A moment of silence for the state’s last two high school tracks made of cinder. Wait. Scratch that. Make it several moments of whooping it up for the beautiful new synthetic tracks at Cascade and Jackson high schools in the Everett School District.
The Cascade High School track opens to the community this Saturday at 1 p.m. with an inaugural “Bruin Mile” to commemorate the opening of the complex and to thank all the individuals who helped make it happen.
One of those people is Cascade track coach Steve Bertrand. He was able to testify about the dismal state of the cruddy cinder from a unique perspective: Bertrand competed on the same track when he first attended Cascade as a freshman in 1970; and there it was when he came back years later as a full-time PE instructor and coach.
In a 2011 Herald article by Jon Saperstein, Bertrand summed up the problem of the cinder tracks: “We’re not just talking about a track issue,” he said. “We’re talking about a whole community issue here. We’re talking about a safety issue … It’s also a parity issue.”
The Cascade track team was training in local parks and driving once a week to Everett Memorial Stadium to practice. When they did use the cinder track, athletes were being injured. Community groups that used the track, such as the Special Olympics and Relay for Life, also had to contend with mud and holes.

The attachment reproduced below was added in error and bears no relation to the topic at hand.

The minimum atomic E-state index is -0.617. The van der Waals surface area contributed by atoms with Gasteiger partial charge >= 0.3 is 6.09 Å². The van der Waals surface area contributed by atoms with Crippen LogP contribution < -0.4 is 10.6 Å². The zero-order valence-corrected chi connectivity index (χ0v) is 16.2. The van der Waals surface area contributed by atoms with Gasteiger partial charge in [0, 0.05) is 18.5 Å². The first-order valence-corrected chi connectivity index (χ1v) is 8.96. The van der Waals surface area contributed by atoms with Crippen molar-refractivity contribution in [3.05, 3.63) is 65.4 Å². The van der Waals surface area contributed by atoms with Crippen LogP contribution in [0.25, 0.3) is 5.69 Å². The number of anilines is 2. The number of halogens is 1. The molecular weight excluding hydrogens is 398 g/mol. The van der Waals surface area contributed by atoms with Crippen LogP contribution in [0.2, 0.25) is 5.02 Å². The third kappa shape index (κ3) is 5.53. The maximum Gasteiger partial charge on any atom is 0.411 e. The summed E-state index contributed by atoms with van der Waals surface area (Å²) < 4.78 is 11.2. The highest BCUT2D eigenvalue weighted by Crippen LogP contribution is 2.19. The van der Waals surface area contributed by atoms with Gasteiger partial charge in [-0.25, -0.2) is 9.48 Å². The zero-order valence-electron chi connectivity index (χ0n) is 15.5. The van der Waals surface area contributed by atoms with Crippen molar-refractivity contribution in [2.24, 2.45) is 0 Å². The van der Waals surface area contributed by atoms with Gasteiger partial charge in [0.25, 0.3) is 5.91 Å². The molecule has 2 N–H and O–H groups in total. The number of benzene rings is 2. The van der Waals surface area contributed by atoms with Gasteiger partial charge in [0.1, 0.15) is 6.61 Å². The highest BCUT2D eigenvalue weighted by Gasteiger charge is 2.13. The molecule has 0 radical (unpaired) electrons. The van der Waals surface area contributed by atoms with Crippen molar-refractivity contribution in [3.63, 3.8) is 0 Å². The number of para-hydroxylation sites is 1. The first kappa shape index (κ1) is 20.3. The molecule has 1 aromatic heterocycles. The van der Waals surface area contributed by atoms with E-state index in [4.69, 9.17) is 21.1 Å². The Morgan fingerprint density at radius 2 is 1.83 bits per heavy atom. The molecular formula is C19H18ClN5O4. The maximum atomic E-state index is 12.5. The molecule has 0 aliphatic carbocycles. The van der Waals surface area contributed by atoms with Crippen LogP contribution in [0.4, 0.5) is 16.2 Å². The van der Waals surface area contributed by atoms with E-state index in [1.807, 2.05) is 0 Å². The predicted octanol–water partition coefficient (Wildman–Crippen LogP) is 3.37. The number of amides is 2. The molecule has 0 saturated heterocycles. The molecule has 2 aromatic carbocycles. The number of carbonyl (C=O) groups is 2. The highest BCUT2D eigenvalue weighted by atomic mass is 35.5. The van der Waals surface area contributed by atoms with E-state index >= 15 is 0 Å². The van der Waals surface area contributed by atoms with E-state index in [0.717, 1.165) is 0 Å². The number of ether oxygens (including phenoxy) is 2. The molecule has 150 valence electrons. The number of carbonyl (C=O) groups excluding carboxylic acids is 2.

In response to the article, Sarah Jenkins, then a Cascade sophomore, wrote a letter to the editor, thankful for the attention to the problem, and hoping for a solution. Hers was the first of many letters from people all over the community calling for new track.
Jenkins wrote: “I take pride in Cascade High School. I take pride in my track and soccer teams and teammates. I take pride in the training work I put in. It would just be nice to take pride in where all of the teams’ work goes in.”
Having that sense of pride is part of the parity equation, too. And it’s important, for the school and neighboring community — a variation of the “broken window theory.” (Or in this case, the “broken ankle theory” due to the many track-induced injuries.) Healthy, safe schools and communities are the goal.
Due to the doggedness of the supporters, the Everett School Board included funding for the new tracks and site planning for future improvements when it voted in July to approve a new district administration building.
That’s teamwork! Everyone involved deserves to take a safe, non-muddy victory lap, or 20.